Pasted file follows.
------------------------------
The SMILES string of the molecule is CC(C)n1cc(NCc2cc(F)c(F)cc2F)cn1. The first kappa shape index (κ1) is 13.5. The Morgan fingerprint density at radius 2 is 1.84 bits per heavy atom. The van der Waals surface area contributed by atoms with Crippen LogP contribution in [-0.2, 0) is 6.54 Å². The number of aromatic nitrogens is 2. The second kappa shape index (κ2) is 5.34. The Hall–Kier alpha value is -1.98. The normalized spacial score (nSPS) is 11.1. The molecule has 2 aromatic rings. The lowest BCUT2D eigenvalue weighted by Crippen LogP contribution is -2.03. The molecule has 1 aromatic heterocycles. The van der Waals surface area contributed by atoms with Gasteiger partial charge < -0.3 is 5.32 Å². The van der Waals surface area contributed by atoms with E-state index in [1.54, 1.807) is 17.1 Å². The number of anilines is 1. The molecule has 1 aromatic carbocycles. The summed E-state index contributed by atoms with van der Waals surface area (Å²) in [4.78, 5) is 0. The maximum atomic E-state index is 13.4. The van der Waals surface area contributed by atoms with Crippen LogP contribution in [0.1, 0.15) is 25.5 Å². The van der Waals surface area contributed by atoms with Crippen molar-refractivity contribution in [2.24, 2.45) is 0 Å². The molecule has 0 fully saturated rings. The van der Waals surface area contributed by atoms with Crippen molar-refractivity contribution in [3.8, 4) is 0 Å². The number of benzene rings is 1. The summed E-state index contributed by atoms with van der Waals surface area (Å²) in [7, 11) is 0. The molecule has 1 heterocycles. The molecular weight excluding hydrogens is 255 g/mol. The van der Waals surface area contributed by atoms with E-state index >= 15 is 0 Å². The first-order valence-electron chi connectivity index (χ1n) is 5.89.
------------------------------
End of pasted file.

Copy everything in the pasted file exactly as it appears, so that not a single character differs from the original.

The SMILES string of the molecule is CC(C)n1cc(NCc2cc(F)c(F)cc2F)cn1. The first kappa shape index (κ1) is 13.5. The Morgan fingerprint density at radius 2 is 1.84 bits per heavy atom. The van der Waals surface area contributed by atoms with Crippen LogP contribution in [-0.2, 0) is 6.54 Å². The number of aromatic nitrogens is 2. The second kappa shape index (κ2) is 5.34. The Hall–Kier alpha value is -1.98. The normalized spacial score (nSPS) is 11.1. The molecule has 2 aromatic rings. The lowest BCUT2D eigenvalue weighted by Crippen LogP contribution is -2.03. The molecule has 1 aromatic heterocycles. The van der Waals surface area contributed by atoms with Gasteiger partial charge < -0.3 is 5.32 Å². The van der Waals surface area contributed by atoms with E-state index in [1.54, 1.807) is 17.1 Å². The number of anilines is 1. The molecule has 1 aromatic carbocycles. The summed E-state index contributed by atoms with van der Waals surface area (Å²) in [4.78, 5) is 0. The maximum atomic E-state index is 13.4. The van der Waals surface area contributed by atoms with Crippen LogP contribution in [0.1, 0.15) is 25.5 Å². The van der Waals surface area contributed by atoms with Crippen molar-refractivity contribution in [2.24, 2.45) is 0 Å². The molecule has 0 fully saturated rings. The van der Waals surface area contributed by atoms with Crippen molar-refractivity contribution in [3.8, 4) is 0 Å². The number of benzene rings is 1. The summed E-state index contributed by atoms with van der Waals surface area (Å²) in [7, 11) is 0. The molecule has 1 heterocycles. The molecular weight excluding hydrogens is 255 g/mol. The van der Waals surface area contributed by atoms with E-state index >= 15 is 0 Å². The first-order valence-electron chi connectivity index (χ1n) is 5.89.